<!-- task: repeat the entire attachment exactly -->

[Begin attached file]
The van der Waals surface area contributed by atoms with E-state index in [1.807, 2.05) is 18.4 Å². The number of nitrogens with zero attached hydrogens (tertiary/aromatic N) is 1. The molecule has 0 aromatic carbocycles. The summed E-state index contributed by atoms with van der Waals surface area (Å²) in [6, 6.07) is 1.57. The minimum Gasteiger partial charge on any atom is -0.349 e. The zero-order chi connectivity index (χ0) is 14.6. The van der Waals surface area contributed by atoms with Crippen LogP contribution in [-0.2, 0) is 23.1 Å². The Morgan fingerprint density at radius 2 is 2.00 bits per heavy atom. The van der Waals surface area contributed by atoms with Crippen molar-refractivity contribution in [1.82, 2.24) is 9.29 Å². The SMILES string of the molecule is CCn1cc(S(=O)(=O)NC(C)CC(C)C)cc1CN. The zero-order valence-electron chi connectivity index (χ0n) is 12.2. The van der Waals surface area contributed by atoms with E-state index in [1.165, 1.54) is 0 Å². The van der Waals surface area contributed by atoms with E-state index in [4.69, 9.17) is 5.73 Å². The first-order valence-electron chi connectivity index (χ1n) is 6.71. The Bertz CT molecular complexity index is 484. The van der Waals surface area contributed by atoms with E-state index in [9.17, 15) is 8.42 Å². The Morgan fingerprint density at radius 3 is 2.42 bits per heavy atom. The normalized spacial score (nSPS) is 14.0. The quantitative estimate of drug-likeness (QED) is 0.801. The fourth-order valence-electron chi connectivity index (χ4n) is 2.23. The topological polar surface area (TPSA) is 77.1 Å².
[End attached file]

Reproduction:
The van der Waals surface area contributed by atoms with E-state index in [1.807, 2.05) is 18.4 Å². The number of nitrogens with zero attached hydrogens (tertiary/aromatic N) is 1. The molecule has 0 aromatic carbocycles. The summed E-state index contributed by atoms with van der Waals surface area (Å²) in [6, 6.07) is 1.57. The minimum Gasteiger partial charge on any atom is -0.349 e. The zero-order chi connectivity index (χ0) is 14.6. The van der Waals surface area contributed by atoms with Crippen LogP contribution in [-0.2, 0) is 23.1 Å². The Morgan fingerprint density at radius 2 is 2.00 bits per heavy atom. The van der Waals surface area contributed by atoms with Crippen molar-refractivity contribution in [1.82, 2.24) is 9.29 Å². The SMILES string of the molecule is CCn1cc(S(=O)(=O)NC(C)CC(C)C)cc1CN. The zero-order valence-electron chi connectivity index (χ0n) is 12.2. The van der Waals surface area contributed by atoms with E-state index in [1.165, 1.54) is 0 Å². The van der Waals surface area contributed by atoms with E-state index in [4.69, 9.17) is 5.73 Å². The first-order valence-electron chi connectivity index (χ1n) is 6.71. The Bertz CT molecular complexity index is 484. The van der Waals surface area contributed by atoms with E-state index in [9.17, 15) is 8.42 Å². The Morgan fingerprint density at radius 3 is 2.42 bits per heavy atom. The normalized spacial score (nSPS) is 14.0. The quantitative estimate of drug-likeness (QED) is 0.801. The fourth-order valence-electron chi connectivity index (χ4n) is 2.23. The topological polar surface area (TPSA) is 77.1 Å².